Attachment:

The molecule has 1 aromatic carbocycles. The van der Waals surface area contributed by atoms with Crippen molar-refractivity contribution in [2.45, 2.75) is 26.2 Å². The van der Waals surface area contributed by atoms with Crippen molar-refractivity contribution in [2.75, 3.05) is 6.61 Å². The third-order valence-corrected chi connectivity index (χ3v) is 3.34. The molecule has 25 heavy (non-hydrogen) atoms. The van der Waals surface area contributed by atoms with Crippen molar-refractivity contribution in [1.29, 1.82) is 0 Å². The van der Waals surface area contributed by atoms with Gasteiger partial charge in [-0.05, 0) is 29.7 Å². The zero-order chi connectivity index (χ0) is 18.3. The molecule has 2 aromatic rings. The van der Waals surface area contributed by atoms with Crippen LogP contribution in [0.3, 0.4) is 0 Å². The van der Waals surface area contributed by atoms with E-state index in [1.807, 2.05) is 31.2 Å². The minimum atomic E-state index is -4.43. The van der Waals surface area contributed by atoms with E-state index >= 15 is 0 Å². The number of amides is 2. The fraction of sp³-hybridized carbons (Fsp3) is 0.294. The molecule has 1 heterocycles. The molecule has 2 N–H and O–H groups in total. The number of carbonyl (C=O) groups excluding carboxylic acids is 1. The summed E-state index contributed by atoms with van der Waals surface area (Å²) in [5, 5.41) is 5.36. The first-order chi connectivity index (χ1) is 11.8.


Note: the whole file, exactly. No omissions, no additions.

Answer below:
The molecule has 1 aromatic carbocycles. The van der Waals surface area contributed by atoms with Crippen molar-refractivity contribution in [2.45, 2.75) is 26.2 Å². The van der Waals surface area contributed by atoms with Crippen molar-refractivity contribution in [2.75, 3.05) is 6.61 Å². The third-order valence-corrected chi connectivity index (χ3v) is 3.34. The molecule has 25 heavy (non-hydrogen) atoms. The van der Waals surface area contributed by atoms with Crippen molar-refractivity contribution in [1.29, 1.82) is 0 Å². The van der Waals surface area contributed by atoms with Gasteiger partial charge in [-0.05, 0) is 29.7 Å². The zero-order chi connectivity index (χ0) is 18.3. The molecule has 2 aromatic rings. The van der Waals surface area contributed by atoms with Crippen LogP contribution in [0.3, 0.4) is 0 Å². The van der Waals surface area contributed by atoms with E-state index in [1.807, 2.05) is 31.2 Å². The minimum atomic E-state index is -4.43. The van der Waals surface area contributed by atoms with E-state index >= 15 is 0 Å². The number of amides is 2. The fraction of sp³-hybridized carbons (Fsp3) is 0.294. The molecule has 1 heterocycles. The molecule has 2 N–H and O–H groups in total. The number of carbonyl (C=O) groups excluding carboxylic acids is 1. The summed E-state index contributed by atoms with van der Waals surface area (Å²) in [5, 5.41) is 5.36. The first-order chi connectivity index (χ1) is 11.8.